The hard-partying Manziel, whose immature behavior and legal problems have overshadowed his performance on the field since he won the Heisman Trophy at Texas A&M as a redshirt freshman in 2012, sent a message to fans of his alma mater after someone posted a video of one of Manziel’s touchdowns from his final season at the school in 2013.

Wrote Manziel: chills* I love A&M with all my heart I’m truly sorry. I’ll do whatever I can to make it right.I’m an AGGIE for life.

Later Monday, Manziel put up a post on Instagram with the caption: You all write about a day in my life and what goes on…here it is. No secrets, no hiding, I”m not what you read about. I’ll be back… In time. It can’t end like this…it won’t. I love you all even though your comments suck.

Last month the NFL announced that Manziel was suspended four games, reportedly for a violation of the league’s substance-abuse policy. The 23-year-old quarterback also is likely to face further discipline related to his domestic abuse case in Texas, for which he has been charged with misdemeanor assault.

Two agents have dropped Manziel since the season ended when he did not adhere to their demands that he seek treatment for drug and alcohol abuse. His family also expressed concern for his well-being.

— The former scouting director of the Cardinals apologized in federal court after being sentenced to 46 months in prison for hacking into the Astros’ player personnel database and email system in 2013.

Christopher Correa, who pleased guilty in January, also was ordered to pay $279,038 in restitution.

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Read More: Christopher Correa, Johnny Manziel,

Solving ‘The Night Of': We Learn Who We’re Dealing with in ‘Subtle Beast’

07.18.16 at 12:38 pm ET
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It's all in the details. (Craig Blankenhorn/HBO)

It’s all in the details. (Craig Blankenhorn/HBO)

Over the Thanksgiving holiday in 2014, I — like just about every other person who measures time in new media sensations — discovered the “Serial” podcast.

“Serial” Season 1 focused on the murder of Hae Min Lee, an 18-year-old student at Woodlawn High School in Baltimore. Lee was last seen leaving school at 3PM on January 13, 1999.  Her body was discovered in a shallow grave in nearby Leakin Park two days later. The case was immediately treated as a homicide and eventually Lee’s ex-boyfriend, fellow student Adnan Syed, was arrested, charged, and eventually convicted of first-degree murder. For anyone reading a TV recap blog not familiar with this podcast, this probably seems like a huge spoiler, but it is not; these facts introduced to the listening audience almost immediately. The genius thing about “Serial” season 1 is that every episode was about the details surrounding the case, the “characters” involved, and questioning the “open-and-shutness” of a crime of passion.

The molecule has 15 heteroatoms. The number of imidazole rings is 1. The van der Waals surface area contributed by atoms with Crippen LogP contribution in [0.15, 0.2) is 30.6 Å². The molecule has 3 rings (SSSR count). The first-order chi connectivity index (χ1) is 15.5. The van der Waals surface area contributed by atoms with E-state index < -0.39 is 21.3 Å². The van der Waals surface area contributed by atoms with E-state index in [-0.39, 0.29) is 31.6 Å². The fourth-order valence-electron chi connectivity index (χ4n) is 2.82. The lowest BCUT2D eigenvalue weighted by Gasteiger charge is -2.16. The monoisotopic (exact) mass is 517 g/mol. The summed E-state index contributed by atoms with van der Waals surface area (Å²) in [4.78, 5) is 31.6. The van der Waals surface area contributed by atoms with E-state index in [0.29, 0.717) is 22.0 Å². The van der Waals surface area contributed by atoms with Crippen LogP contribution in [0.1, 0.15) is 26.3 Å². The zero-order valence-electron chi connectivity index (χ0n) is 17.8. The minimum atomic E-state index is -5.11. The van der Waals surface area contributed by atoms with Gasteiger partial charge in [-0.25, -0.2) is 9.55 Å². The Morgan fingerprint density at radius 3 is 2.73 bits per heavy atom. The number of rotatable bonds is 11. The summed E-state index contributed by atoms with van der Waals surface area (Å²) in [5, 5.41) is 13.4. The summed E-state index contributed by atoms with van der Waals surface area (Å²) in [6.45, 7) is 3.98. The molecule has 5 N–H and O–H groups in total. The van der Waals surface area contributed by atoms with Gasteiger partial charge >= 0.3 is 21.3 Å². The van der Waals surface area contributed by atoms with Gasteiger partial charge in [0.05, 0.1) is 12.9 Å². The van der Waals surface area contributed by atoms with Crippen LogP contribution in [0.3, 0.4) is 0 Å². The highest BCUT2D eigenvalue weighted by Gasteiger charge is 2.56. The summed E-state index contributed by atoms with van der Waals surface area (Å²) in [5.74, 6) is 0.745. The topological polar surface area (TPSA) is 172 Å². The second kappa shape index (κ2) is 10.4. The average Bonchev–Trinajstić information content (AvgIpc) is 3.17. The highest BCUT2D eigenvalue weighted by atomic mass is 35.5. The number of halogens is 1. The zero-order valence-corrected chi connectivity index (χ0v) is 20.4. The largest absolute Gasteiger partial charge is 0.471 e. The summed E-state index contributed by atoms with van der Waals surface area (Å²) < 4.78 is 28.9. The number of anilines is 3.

The best episodes of “Serial” weren’t focused on forensics; the best episodes of “Serial” were focused on the personalities of those involved, the motivations for their actions in the turbulant aftermath of the murder and investigation and host Sarah Koenig’s constant questioning of the facts and her personal feelings to them. It sounds boring and was fascinating. “The Night Of” is the sequel to “Serial” we were all hoping Season 2 would be and wasn’t. Sorry, Sarah Koenig.

The reason I bring up “Serial” has less to do with the similarities between its main suspect, Adnan Syed, and the main suspect of “The Night Of”, Nasir Kahn, and more to do with the incredible detail being put into the character development of the main “players” in each story respectively. What we lacked in hardcore-network TV drama-style clue discovery goes above and beyond in the character development area, which reveals a ton about who we are dealing with in the wake of the murder of Andrea Cornish.

Questions Heading Into Episode 2:

  • What kind of kid is Naz?
  • What does John Stone see in Naz?  What drew him back to this kid?
  • Of all the detectives in NYC, why call Box?  What makes him so important?
  • What does the crime scene tell us about the killer and the crime?

Theory Heat Check

The Cat: The cat is more than likely a red herring.  The cat was a device to show:

  • Andrea left the back door open after she put the cat out.
  • Andrea putting out the cat was not shot from Andrea’s point of view; this could be a cinematic device showing that her putting out the cat and possibly leaving the door unlocked was seen by someone else/someone watching the house.
  • The cat showing up in Queens at Naz’s house is to show that the answer is closer than we think and that the answer is in what the cat saw. In other words, the truth will be revealed to the audience, not necessarily the characters.

You can check out the full notepad for both weeks HERE.  

Entitled “Subtle Beast,” the title of episode 2 beautifully describes the mutual admiration Jack Stone and Det. Dennis Box have for each other as they stalk patiently around Naz’s case just waiting for their moment to strike.  Jack admires the things Box has done in his career; Box admires what he seemingly knows Stone is capable of when properly motivated. Early on in the episode when speaking to his client, Stone reveals to Naz just who they are dealing with as Box’s reputation precedes himself:

“Box is the senior man here. He got that way by doing what he does well. He rolls up his sleeves, delegates nothing, takes all things personally. I’m not saying he’s a bad cop. On the contrary, he’s very good. And like all good cops, he does you over just inside the rules. He’s a talented oppressor. Subtle beast.”